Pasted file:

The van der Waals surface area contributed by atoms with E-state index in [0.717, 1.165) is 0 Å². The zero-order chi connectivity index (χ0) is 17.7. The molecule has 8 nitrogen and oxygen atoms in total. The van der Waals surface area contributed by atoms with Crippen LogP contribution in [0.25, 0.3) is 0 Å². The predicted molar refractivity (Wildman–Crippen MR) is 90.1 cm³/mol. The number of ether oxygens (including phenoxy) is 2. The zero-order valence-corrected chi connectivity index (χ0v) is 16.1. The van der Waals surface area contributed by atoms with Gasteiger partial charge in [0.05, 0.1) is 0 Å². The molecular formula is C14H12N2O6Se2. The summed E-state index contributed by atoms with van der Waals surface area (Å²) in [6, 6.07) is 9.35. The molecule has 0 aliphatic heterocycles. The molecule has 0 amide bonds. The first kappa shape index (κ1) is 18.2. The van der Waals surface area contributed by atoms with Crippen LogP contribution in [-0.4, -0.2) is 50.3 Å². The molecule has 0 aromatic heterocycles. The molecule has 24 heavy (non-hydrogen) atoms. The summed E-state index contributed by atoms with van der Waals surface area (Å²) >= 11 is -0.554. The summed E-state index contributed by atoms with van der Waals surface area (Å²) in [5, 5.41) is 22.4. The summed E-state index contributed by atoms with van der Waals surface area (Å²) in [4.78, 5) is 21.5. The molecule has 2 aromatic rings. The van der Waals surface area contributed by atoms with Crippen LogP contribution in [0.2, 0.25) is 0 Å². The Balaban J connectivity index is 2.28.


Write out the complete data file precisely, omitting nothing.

The van der Waals surface area contributed by atoms with E-state index in [0.717, 1.165) is 0 Å². The zero-order chi connectivity index (χ0) is 17.7. The molecule has 8 nitrogen and oxygen atoms in total. The van der Waals surface area contributed by atoms with Crippen LogP contribution in [0.25, 0.3) is 0 Å². The predicted molar refractivity (Wildman–Crippen MR) is 90.1 cm³/mol. The number of ether oxygens (including phenoxy) is 2. The zero-order valence-corrected chi connectivity index (χ0v) is 16.1. The van der Waals surface area contributed by atoms with Gasteiger partial charge in [0.05, 0.1) is 0 Å². The molecular formula is C14H12N2O6Se2. The summed E-state index contributed by atoms with van der Waals surface area (Å²) in [6, 6.07) is 9.35. The molecule has 0 aliphatic heterocycles. The molecule has 0 amide bonds. The first kappa shape index (κ1) is 18.2. The van der Waals surface area contributed by atoms with Crippen LogP contribution in [-0.4, -0.2) is 50.3 Å². The molecule has 0 aromatic heterocycles. The molecule has 24 heavy (non-hydrogen) atoms. The summed E-state index contributed by atoms with van der Waals surface area (Å²) >= 11 is -0.554. The summed E-state index contributed by atoms with van der Waals surface area (Å²) in [5, 5.41) is 22.4. The summed E-state index contributed by atoms with van der Waals surface area (Å²) in [4.78, 5) is 21.5. The molecule has 2 aromatic rings. The van der Waals surface area contributed by atoms with Crippen LogP contribution in [0.2, 0.25) is 0 Å². The Balaban J connectivity index is 2.28.